The report further said: "Out of total quantity of 11.95 million tonnes supplied through non-optimum ports, 4.85 million tonnes were supplied through Mundra port belonging to Adani Enterprises." NTPC in its reply had said that the company was importing coal based on delivery at power station and the most optimum route is decided by the supplier based on the location of the station. The report said NTPC management had informed the CAG that the company had no role to play in deciding the port.
(Economic Times)

Indian iron or mining mess - Goa CM slams MoEF

A day after officials of Union Ministry of Environment and Forests began inspecting iron ore mines in the state, Goa Chief Minister Mr Manohar Parrikar said the exercise was aimed at "making money". "If they are inspecting the mines, then they should also take action. Only inspecting and keeping quiet (thereafter) means asking for kickbacks.”

He said that "MoEF is a corrupt ministry. They have given environmental clearances (to mines) by accepting bribes. Why were they quiet all these years?" alleging that the ministry turned a blind eye to rampant illegal mining during the tenure of Digambar Kamat-led government in Goa.

MoEF should disclose full findings of the inspection on its website, Mr Parrikar said, and blamed the Union ministry for the current mess in the Goa mining sector. The MoEF inspection, which started reportedly seeks to ascertain whether the rejected low quality ore lying at mines is being exported in spite of a ban.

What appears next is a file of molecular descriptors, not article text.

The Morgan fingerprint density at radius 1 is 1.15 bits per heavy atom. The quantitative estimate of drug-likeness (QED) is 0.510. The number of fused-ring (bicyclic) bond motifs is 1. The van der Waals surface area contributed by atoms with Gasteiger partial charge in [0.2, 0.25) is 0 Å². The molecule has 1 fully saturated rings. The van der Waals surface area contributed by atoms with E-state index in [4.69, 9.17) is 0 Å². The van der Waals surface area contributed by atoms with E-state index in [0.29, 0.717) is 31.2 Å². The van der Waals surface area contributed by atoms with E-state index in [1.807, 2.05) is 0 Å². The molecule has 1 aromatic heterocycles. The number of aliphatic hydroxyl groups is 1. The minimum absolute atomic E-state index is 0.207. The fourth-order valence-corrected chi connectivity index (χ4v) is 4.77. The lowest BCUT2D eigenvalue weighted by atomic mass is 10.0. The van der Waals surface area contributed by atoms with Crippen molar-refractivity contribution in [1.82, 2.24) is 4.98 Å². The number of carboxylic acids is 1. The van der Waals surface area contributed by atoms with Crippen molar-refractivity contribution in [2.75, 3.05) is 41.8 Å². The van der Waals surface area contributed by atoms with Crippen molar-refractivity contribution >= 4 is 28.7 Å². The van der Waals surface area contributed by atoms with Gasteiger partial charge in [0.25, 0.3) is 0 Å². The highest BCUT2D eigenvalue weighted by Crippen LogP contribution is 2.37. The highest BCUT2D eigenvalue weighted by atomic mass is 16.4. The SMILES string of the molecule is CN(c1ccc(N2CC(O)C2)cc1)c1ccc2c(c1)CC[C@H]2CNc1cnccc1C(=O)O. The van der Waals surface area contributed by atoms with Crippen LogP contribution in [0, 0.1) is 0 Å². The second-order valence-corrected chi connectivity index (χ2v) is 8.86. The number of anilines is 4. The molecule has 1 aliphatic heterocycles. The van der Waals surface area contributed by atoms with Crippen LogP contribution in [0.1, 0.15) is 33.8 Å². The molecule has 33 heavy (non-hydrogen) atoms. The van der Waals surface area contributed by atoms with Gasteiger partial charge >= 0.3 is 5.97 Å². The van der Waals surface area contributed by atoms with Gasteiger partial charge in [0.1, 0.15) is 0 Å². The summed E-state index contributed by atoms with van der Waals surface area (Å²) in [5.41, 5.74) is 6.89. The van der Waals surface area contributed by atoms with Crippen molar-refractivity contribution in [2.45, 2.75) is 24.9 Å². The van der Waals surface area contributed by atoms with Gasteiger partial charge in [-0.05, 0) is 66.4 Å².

MoEF and central agencies such as Indian Bureau of Mines should regulate the mining in Goa more stringently, the Chief Minister said, adding that the state regulated only the storage and transportation. Reiterating allegation of bribe taking for giving clearances at MoEF level, Parrikar said in the places like Sanguem, where 80% population was tribal, the Environment Impact Assessment by the central agencies declared that there were no tribals.

Mr Parrikar also said that his government was very strict about ore dumps. Of the total 720 million tonne of iron ore (mostly low-quality, export reject) in the dumps, only 150 million tonne can be exported without damaging the environment.
(Steel Guru)
Basmati exporters hope to improve upon 2011 
BASMATI exporters expect to continue last year's splendid performance in the current season.Having shipped 3.2 million tonnes (mt) in 2011, analysts have lately projected India to export 4 mt this year. 
Prices of the aromatic rice in international markets are high and increased sowing in this kharif season will ensure availability for exports. As a strategy to harvest better quality grain for export, some companies have entered into buyback arrangements with farmers. 
A senior official of a company said that Indian exporters were eyeing a bigger slice of the pie in the wake of the pick up in demand for Basmati in the global market this year.
Another official expressed confidence that the irregular monsoon would not have much impact on the cultivation of the long-grain rice, given that its price was currently hovering higher at $1,000-1,500 a tonne for different varieties, from last year's $800-900 a tonne. 
While apprising that Iran was emerging as a big importer and that India had begun scouting new markets in the African continent, he projected exports to jump 20 per cent this year. Another exporter pointed out that awareness about Basmati has grown tremendously in the last few years, and added that the acceptance of Pusa 1121 as Basmati had widened the scope for exporters, with demand emerging even from African countries.
(Exim India)

No comments:

Post a Comment